Because Google+ pushes the Circles so hard, divvying up your posts among different groups of people is at the forefront of the experience. Those who find this laborious tend to be heavy Facebook users, which is understandable—they're not used to facing this decision every time they make a post, and it's undoubtedly annoying to them. But for those of us who have always been trying to find ways to share information with friends while limiting exposure to others, Circles can be a blessing. Simply forcing users to always think about the distribution of their posts is in itself good for privacy.
Compare this to Twitter. Some people like to maintain two (or more) Twitter accounts in order to separate out different aspects of their lives. This has been going on since the beginning of Twitter, but seems to have increased in recent years over increased awareness about privacy. Someone might have a private account for close personal friends but still maintain a public account for everyone else; someone else might have an account for just his own musings while maintaining a second for links he wants to share.
This is an imperfect solution, and it quickly becomes cumbersome to manage more than one Twitter account. (While using Circles may be a tiny bit tedious, it's no comparison to this kind of account switching.) Google+, on the other hand, allows you to maintain a single, unified account where you don't have to switch between log-ins. I can share a link to a story I wrote with one Circle while talking about some of my life concerns with another, more intimate circle, and the two don't have to cross if I don't want them to.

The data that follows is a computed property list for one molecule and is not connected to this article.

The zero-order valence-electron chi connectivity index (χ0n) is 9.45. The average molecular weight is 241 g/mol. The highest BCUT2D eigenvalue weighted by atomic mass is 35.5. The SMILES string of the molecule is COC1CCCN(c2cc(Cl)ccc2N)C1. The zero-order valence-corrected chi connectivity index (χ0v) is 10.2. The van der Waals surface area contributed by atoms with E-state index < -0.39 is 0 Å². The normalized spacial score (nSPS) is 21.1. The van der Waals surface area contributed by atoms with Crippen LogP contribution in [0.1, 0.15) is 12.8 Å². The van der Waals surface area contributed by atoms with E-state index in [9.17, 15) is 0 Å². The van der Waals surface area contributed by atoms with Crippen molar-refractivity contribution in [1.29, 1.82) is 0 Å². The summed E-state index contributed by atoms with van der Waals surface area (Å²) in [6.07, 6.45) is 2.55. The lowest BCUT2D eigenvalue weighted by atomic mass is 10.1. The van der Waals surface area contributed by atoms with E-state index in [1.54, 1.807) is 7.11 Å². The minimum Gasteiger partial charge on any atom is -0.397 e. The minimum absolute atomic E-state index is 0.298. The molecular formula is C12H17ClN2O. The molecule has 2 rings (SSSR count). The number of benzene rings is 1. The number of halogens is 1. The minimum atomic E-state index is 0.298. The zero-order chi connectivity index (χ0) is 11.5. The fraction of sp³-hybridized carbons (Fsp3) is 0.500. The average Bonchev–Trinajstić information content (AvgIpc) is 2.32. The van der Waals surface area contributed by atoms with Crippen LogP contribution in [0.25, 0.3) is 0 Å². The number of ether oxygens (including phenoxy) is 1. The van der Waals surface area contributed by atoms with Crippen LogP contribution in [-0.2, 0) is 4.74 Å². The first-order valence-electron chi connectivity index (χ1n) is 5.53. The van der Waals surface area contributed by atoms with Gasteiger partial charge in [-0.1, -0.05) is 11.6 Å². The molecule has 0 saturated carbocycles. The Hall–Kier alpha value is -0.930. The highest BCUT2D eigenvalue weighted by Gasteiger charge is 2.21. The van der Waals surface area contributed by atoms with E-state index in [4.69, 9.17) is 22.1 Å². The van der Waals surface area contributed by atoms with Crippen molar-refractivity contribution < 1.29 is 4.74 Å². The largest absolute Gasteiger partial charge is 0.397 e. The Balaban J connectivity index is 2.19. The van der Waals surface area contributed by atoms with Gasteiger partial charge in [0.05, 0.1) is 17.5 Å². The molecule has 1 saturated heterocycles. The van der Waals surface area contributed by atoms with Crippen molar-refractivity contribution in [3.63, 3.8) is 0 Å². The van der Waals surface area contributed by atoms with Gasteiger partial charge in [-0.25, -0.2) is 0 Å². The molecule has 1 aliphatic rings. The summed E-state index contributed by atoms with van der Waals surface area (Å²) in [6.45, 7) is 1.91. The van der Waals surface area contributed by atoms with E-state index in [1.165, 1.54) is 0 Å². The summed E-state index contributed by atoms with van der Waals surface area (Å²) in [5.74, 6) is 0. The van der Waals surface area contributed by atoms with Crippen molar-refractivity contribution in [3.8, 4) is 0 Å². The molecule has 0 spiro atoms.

Even better is Google's tool that lets you see your own profile page from another user's perspective. Want to make sure your mother can't see a post you made about puking at the bar? Type in her name (assuming she has a Google profile—if she doesn't, then she's just public) and see which of your posts show up for her. Or say you have a post about sex toys (gasp!) and you don't want the big boss to see. You may know in your heart of hearts that you marked that post friends-only, but if you want to confirm it, you can. I plugged in my big boss to show you what this looks like:
The tool is simple but effective, and it can certainly help to head off embarrassing over-sharing. In fact, while taking the above screenshot, I discovered that I had accidentally added a (very) loose acquaintance to my "Close Friends" group instead of to the "Acquaintance" group, allowing him to see some of my more private observations. That was a very helpful discovery.